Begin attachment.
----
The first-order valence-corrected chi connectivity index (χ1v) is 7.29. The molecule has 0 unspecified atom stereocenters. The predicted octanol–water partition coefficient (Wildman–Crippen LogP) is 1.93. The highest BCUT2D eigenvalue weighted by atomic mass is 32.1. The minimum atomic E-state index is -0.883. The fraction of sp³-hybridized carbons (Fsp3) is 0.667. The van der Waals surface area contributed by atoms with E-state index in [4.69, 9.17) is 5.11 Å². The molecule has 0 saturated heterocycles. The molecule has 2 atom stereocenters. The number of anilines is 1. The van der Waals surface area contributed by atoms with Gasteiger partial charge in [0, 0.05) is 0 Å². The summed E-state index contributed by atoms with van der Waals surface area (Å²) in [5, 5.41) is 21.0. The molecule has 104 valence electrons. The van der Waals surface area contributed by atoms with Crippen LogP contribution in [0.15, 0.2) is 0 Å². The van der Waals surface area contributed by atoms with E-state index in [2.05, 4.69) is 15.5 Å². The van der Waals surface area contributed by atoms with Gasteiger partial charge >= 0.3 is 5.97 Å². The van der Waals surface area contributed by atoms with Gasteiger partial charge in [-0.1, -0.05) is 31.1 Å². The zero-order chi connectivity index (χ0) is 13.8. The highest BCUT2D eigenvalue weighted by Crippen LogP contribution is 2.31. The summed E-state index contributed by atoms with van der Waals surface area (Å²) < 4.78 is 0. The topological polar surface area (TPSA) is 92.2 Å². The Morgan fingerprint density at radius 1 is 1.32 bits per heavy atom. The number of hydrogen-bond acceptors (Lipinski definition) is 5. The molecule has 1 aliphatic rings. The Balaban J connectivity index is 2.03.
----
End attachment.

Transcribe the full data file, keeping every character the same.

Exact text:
The first-order valence-corrected chi connectivity index (χ1v) is 7.29. The molecule has 0 unspecified atom stereocenters. The predicted octanol–water partition coefficient (Wildman–Crippen LogP) is 1.93. The highest BCUT2D eigenvalue weighted by atomic mass is 32.1. The minimum atomic E-state index is -0.883. The fraction of sp³-hybridized carbons (Fsp3) is 0.667. The van der Waals surface area contributed by atoms with E-state index in [4.69, 9.17) is 5.11 Å². The molecule has 0 saturated heterocycles. The molecule has 2 atom stereocenters. The number of anilines is 1. The van der Waals surface area contributed by atoms with Gasteiger partial charge in [0, 0.05) is 0 Å². The summed E-state index contributed by atoms with van der Waals surface area (Å²) in [5, 5.41) is 21.0. The molecule has 104 valence electrons. The van der Waals surface area contributed by atoms with Crippen LogP contribution in [0.15, 0.2) is 0 Å². The van der Waals surface area contributed by atoms with E-state index in [2.05, 4.69) is 15.5 Å². The van der Waals surface area contributed by atoms with Gasteiger partial charge >= 0.3 is 5.97 Å². The van der Waals surface area contributed by atoms with Gasteiger partial charge in [-0.1, -0.05) is 31.1 Å². The zero-order chi connectivity index (χ0) is 13.8. The highest BCUT2D eigenvalue weighted by Crippen LogP contribution is 2.31. The summed E-state index contributed by atoms with van der Waals surface area (Å²) < 4.78 is 0. The topological polar surface area (TPSA) is 92.2 Å². The Morgan fingerprint density at radius 1 is 1.32 bits per heavy atom. The number of hydrogen-bond acceptors (Lipinski definition) is 5. The molecule has 1 aliphatic rings. The Balaban J connectivity index is 2.03.